The out-of-band ESCON model
This column defines the first of five storage networking architectures, the "out-of-band ESCON" model, which represents the one found in many storage networking computing environments today. This model possesses three distinct characteristics. First, it reports on what data resides where on the storage devices. Second, it tracks the path of the data through the storage network. Third, it utilizes a relatively simple switching technology.
The term "out-of-band" is a fairly simple concept to understand. Simply put, when one sees the "C:" drive on your PC, you are having an "out-of-band" experience for the "C:" logically represents the actual physical path to the underlying disk.
Yet this concept gets complicated very quickly in a networked storage environment. While the "C:" prompt may represent the logical path to the disk, it neither maps out the physical path to the disk nor does it report on which storage device the data resides. For today's storage administrator, that's unacceptable.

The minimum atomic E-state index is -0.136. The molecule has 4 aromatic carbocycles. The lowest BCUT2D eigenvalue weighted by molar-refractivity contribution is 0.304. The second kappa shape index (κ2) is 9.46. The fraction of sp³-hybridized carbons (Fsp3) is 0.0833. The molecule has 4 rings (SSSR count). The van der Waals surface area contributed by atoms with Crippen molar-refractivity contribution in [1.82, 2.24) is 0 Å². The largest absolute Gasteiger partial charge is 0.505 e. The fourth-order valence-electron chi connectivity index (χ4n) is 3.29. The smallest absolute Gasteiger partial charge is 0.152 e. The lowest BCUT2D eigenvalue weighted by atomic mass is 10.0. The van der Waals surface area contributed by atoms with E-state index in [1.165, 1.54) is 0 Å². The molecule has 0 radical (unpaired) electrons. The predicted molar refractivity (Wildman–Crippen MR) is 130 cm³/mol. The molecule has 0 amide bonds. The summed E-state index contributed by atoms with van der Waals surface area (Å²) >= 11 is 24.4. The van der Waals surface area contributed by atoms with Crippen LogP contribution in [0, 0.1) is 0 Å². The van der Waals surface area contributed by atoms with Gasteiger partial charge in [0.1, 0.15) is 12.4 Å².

To be effectual, the storage administrator needs to know not only on which storage devices that the data resides but the path it follows through the storage network. Here is where a server sitting "out-of-band", or outside of the data path, gives the storage administrator the ability both to report on and manage these critical storage components.
The term 'ESCON' comes from the mainframe world and refers to the black box that
These two terms, "out-of-band" and ESCON, combine to create the first storage networking model, the "out-of-band ESCON" model. The "out-of-band" server manages both the data and data path utilizing agents placed on the servers as well as the API's of the respective storage networking components. This technology enables the storage administrator to configure any of the storage networking components, be it the server, the ESCON switch or the storage device on which the data resides. This architecture lends itself well to environments of 40 servers or less where one has a relatively good deal of control over all aspects of the storage networking environment.
In the next column we will look at the next model from the perspective where the data is managed in the data path.
Read Part I: Design concepts for storage networks
About the author
Jerome Wendt is a independent writer and storage analyst specializing in Open Systems storage and storage area network technologies. He currently manages storage and explores new storage technologies for a large organization in this capacity. Jerome may be reached at
This was first published in February 2003